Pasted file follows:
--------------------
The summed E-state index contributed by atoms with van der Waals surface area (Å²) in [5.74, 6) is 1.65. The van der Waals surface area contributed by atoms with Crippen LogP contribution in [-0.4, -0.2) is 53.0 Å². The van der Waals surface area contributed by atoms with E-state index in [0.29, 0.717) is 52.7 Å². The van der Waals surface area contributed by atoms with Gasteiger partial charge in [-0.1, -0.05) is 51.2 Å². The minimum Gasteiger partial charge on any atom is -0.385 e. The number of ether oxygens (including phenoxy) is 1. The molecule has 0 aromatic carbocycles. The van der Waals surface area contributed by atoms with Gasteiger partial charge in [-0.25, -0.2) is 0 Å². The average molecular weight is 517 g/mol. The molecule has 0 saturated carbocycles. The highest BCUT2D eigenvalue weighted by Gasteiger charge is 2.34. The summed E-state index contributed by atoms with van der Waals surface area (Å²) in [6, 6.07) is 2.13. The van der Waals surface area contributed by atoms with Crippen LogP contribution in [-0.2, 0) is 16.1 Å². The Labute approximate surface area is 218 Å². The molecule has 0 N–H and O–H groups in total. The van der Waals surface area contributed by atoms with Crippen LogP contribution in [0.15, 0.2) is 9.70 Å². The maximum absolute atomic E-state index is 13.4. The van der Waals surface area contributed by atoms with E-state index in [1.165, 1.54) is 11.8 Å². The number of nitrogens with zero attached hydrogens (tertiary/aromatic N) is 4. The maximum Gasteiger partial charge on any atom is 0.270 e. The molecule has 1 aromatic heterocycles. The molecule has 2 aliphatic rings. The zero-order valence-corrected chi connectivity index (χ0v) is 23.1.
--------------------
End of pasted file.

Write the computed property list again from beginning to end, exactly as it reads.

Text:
The summed E-state index contributed by atoms with van der Waals surface area (Å²) in [5.74, 6) is 1.65. The van der Waals surface area contributed by atoms with Crippen LogP contribution in [-0.4, -0.2) is 53.0 Å². The van der Waals surface area contributed by atoms with E-state index in [0.29, 0.717) is 52.7 Å². The van der Waals surface area contributed by atoms with Gasteiger partial charge in [-0.1, -0.05) is 51.2 Å². The minimum Gasteiger partial charge on any atom is -0.385 e. The number of ether oxygens (including phenoxy) is 1. The molecule has 0 aromatic carbocycles. The van der Waals surface area contributed by atoms with Gasteiger partial charge in [-0.25, -0.2) is 0 Å². The average molecular weight is 517 g/mol. The molecule has 0 saturated carbocycles. The highest BCUT2D eigenvalue weighted by Gasteiger charge is 2.34. The summed E-state index contributed by atoms with van der Waals surface area (Å²) in [6, 6.07) is 2.13. The van der Waals surface area contributed by atoms with Crippen LogP contribution in [-0.2, 0) is 16.1 Å². The Labute approximate surface area is 218 Å². The molecule has 0 N–H and O–H groups in total. The van der Waals surface area contributed by atoms with Crippen LogP contribution in [0.15, 0.2) is 9.70 Å². The maximum absolute atomic E-state index is 13.4. The van der Waals surface area contributed by atoms with E-state index in [1.165, 1.54) is 11.8 Å². The number of nitrogens with zero attached hydrogens (tertiary/aromatic N) is 4. The maximum Gasteiger partial charge on any atom is 0.270 e. The molecule has 1 aromatic heterocycles. The molecule has 2 aliphatic rings. The zero-order valence-corrected chi connectivity index (χ0v) is 23.1.